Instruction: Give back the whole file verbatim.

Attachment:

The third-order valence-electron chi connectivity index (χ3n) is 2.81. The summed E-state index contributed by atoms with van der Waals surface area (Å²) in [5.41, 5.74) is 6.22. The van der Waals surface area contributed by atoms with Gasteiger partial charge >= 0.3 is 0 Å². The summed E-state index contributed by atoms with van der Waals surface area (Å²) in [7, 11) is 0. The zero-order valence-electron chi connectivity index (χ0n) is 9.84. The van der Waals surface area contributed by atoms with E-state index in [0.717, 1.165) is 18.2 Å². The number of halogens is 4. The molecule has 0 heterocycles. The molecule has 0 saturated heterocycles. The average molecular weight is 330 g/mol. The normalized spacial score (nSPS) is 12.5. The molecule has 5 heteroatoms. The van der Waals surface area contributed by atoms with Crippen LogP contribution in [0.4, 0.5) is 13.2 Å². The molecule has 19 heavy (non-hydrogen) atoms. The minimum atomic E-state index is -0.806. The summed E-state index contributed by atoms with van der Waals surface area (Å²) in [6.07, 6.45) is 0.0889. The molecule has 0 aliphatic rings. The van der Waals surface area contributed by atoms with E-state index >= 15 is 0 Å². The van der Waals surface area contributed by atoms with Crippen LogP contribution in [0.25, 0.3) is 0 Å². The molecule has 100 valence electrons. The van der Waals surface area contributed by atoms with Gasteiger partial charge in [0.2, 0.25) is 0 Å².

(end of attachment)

The third-order valence-electron chi connectivity index (χ3n) is 2.81. The summed E-state index contributed by atoms with van der Waals surface area (Å²) in [5.41, 5.74) is 6.22. The van der Waals surface area contributed by atoms with Gasteiger partial charge >= 0.3 is 0 Å². The summed E-state index contributed by atoms with van der Waals surface area (Å²) in [7, 11) is 0. The zero-order valence-electron chi connectivity index (χ0n) is 9.84. The van der Waals surface area contributed by atoms with E-state index in [0.717, 1.165) is 18.2 Å². The number of halogens is 4. The molecule has 0 heterocycles. The molecule has 0 saturated heterocycles. The average molecular weight is 330 g/mol. The normalized spacial score (nSPS) is 12.5. The molecule has 5 heteroatoms. The van der Waals surface area contributed by atoms with Crippen LogP contribution in [0.4, 0.5) is 13.2 Å². The molecule has 19 heavy (non-hydrogen) atoms. The minimum atomic E-state index is -0.806. The summed E-state index contributed by atoms with van der Waals surface area (Å²) in [6.07, 6.45) is 0.0889. The molecule has 0 aliphatic rings. The van der Waals surface area contributed by atoms with E-state index >= 15 is 0 Å². The van der Waals surface area contributed by atoms with Crippen LogP contribution in [0.25, 0.3) is 0 Å². The molecule has 100 valence electrons. The van der Waals surface area contributed by atoms with Gasteiger partial charge in [0.2, 0.25) is 0 Å².